WITH the New Year approaching, the Headmaster has sent us this special seasonal communication:
I am writing this, sitting at the desk in my study, overlooking the playing fields. The grass is cloaked in a glistening carapace of frost: one instinctively thinks of ‘better times’, when the exuberant shouts of rugby players would fill the air – a bitter-sweet memory.
At this time of year, thoughts quite naturally turn to renewal, as we ‘ring in the new’, whether by the linking of arms or perhaps taking ‘a cup o’ kindness yet’.
I reach, bidden by an invisible hand, for a collection of Rupert Brooke’s poetry. The volume falls to the floor and when I pick it up, somewhat serendipitously it is open on The Old Vicarage, Grantchester. I know this by heart; of course, however, the opening lines never fails to stir me.
Just now the lilac is in bloom,
All before my little room;
And in my flower-beds, I think,
Smile the carnation and the pink . . .
It is an evocative poem, redolent of a land we once knew, a land that some still have a regrettable, yet unrequited attachment to and yearning for. These sentiments are still espoused by a few of our somewhat ‘fuddy-duddy’ parents. I like to think, however, that as a school, we have moved on from this mirage – markedly for the better. Our core values of tolerance, inclusivity and diversity are the foundations we will build on going forward. Here at The BoJo Academy, we are rightly focused on turning out tomorrow’s citizens, citizens well equipped to take their place in a welcoming society, a society happily at ease with itself.
To ‘ring in the new’ I have requested that at Chapel each morning we dispense with the singing of the outdated and frankly jingoistic I Vow to Thee My Country. This was chosen many years ago by a previous Headmaster, Mr Macmillan, but now its quasi-religious lyrics could cause offence to some staff and pupils alike.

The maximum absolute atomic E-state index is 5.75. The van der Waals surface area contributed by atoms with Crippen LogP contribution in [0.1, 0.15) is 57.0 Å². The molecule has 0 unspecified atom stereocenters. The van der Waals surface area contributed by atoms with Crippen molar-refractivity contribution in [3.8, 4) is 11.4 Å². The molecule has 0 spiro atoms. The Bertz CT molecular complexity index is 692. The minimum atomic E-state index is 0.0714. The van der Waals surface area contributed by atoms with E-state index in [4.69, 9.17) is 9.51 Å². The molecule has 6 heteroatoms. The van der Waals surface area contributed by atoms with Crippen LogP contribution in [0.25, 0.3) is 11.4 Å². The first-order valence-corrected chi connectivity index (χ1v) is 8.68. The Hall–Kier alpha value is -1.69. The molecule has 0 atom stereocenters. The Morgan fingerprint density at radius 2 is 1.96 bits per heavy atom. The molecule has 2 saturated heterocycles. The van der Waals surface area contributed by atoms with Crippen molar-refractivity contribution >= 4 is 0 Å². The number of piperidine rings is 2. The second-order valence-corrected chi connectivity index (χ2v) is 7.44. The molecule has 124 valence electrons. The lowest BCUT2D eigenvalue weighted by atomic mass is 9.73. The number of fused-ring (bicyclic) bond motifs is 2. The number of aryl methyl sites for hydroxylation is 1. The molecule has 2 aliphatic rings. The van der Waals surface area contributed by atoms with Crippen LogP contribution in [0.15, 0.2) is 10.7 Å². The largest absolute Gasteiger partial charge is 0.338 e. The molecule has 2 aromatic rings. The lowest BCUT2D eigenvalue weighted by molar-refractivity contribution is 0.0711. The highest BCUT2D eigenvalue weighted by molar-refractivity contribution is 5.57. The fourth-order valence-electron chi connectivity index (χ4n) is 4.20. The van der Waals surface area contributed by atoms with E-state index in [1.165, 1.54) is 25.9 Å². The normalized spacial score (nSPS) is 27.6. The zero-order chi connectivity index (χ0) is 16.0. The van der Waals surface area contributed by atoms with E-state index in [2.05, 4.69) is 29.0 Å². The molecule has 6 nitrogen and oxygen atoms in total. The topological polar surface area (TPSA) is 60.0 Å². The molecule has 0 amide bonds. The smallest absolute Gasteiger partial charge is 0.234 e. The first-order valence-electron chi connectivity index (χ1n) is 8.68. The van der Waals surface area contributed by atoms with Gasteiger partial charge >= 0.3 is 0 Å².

Head of Music, Mr Duncan Smith, suggested that the Manic Street Preachers’ 1998 song If you tolerate this your children will be next would be a suitable replacement, but after some heated debate, Head of Health & Well-Being, Mr Javid, carried the day with his inspired alternative. Going forward, we will now sing Joe Dolce’s 80s hit Shaddap you face at morning assembly.
Another well-received announcement has been the Governors’ decision to re-introduce the ‘Clap for Matron’ (NB: Hancock Jr, please refrain from making one of your asinine, obvious and unfunny jokes).
Matron has been a tireless pillar of strength over the last year, and our heartfelt thanks and recognition are long overdue. Currently, she is enjoying a well-earned break at her recently purchased villa in Spain, but will be continuing her well-established ‘zoom’ consultations. I suggest that on one of these appointed ‘diagnoses’ we all bang our desk lids in unison. This is an order – just to clarify!
I have heard rumours that all is not well with our partner school in France run by Monsieur Macron and that our celebrated Entente is perhaps a trifle less Cordiale.
‘Absolute piffle and poppycock’ is all I can say to these unfounded slurs. Why, only last week I sent Monsieur Macron a hand-picked hamper showcasing the very best of English confectionery. He will, I am sure, delight in Mandelson’s Acid Drops, Blair’s Humbugs, Rayner’s Sweet Tobacco and Cameron’s Chocolate Money.
By return, and underscoring the strength of our relationship, I received by ‘special delivery’ a plastic Eiffel Tower (sadly broken) with a handwritten note which read:
Va te faire foutre,
I think that confirms the great respect in which he holds both me personally and my position as Headmaster.
Finally, as the clock ticks down to 2022, I would ask that pupils, parents and staff familiarise themselves with the final verse of our new school hymn . . .
What’s-a matter you? Hey! Gotta no respect Hey!
What-a you t’ink you do? Hey! Why you look-a so sad? Hey!
It’s-a not so bad. Hey! It’s-a nice-a place
Ah shaddap-a you face!
Happy New Year!